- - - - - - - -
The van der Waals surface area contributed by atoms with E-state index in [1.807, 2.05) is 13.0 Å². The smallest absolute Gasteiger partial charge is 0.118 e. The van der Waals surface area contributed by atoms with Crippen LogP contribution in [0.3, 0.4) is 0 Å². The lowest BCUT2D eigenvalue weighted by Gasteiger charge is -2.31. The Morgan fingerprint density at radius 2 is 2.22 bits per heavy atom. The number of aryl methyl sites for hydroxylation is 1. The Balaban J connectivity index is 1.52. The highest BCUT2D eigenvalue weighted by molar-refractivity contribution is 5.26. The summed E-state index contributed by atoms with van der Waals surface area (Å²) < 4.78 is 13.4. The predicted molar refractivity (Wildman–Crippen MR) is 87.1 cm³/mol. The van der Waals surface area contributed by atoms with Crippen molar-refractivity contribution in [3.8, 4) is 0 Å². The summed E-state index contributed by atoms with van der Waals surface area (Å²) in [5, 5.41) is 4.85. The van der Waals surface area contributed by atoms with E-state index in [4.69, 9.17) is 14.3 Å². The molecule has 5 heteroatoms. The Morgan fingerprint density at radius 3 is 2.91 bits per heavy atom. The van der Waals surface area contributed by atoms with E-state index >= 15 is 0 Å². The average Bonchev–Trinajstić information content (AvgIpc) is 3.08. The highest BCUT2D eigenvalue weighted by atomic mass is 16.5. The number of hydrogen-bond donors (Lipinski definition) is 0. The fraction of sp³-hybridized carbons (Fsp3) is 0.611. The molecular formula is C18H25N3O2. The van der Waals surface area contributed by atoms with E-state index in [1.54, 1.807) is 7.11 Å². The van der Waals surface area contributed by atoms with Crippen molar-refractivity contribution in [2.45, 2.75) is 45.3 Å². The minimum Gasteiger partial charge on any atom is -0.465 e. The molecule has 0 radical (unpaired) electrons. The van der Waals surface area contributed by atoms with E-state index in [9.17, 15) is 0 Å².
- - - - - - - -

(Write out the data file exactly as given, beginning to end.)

The van der Waals surface area contributed by atoms with E-state index in [1.807, 2.05) is 13.0 Å². The smallest absolute Gasteiger partial charge is 0.118 e. The van der Waals surface area contributed by atoms with Crippen LogP contribution in [0.3, 0.4) is 0 Å². The lowest BCUT2D eigenvalue weighted by Gasteiger charge is -2.31. The Morgan fingerprint density at radius 2 is 2.22 bits per heavy atom. The number of aryl methyl sites for hydroxylation is 1. The Balaban J connectivity index is 1.52. The highest BCUT2D eigenvalue weighted by molar-refractivity contribution is 5.26. The summed E-state index contributed by atoms with van der Waals surface area (Å²) < 4.78 is 13.4. The predicted molar refractivity (Wildman–Crippen MR) is 87.1 cm³/mol. The van der Waals surface area contributed by atoms with Crippen molar-refractivity contribution in [3.8, 4) is 0 Å². The summed E-state index contributed by atoms with van der Waals surface area (Å²) in [5, 5.41) is 4.85. The van der Waals surface area contributed by atoms with E-state index in [4.69, 9.17) is 14.3 Å². The molecule has 5 heteroatoms. The Morgan fingerprint density at radius 3 is 2.91 bits per heavy atom. The van der Waals surface area contributed by atoms with E-state index >= 15 is 0 Å². The average Bonchev–Trinajstić information content (AvgIpc) is 3.08. The highest BCUT2D eigenvalue weighted by atomic mass is 16.5. The number of hydrogen-bond donors (Lipinski definition) is 0. The fraction of sp³-hybridized carbons (Fsp3) is 0.611. The molecular formula is C18H25N3O2. The van der Waals surface area contributed by atoms with E-state index in [1.54, 1.807) is 7.11 Å². The van der Waals surface area contributed by atoms with Crippen molar-refractivity contribution in [2.45, 2.75) is 45.3 Å². The minimum Gasteiger partial charge on any atom is -0.465 e. The molecule has 0 radical (unpaired) electrons. The van der Waals surface area contributed by atoms with E-state index in [9.17, 15) is 0 Å².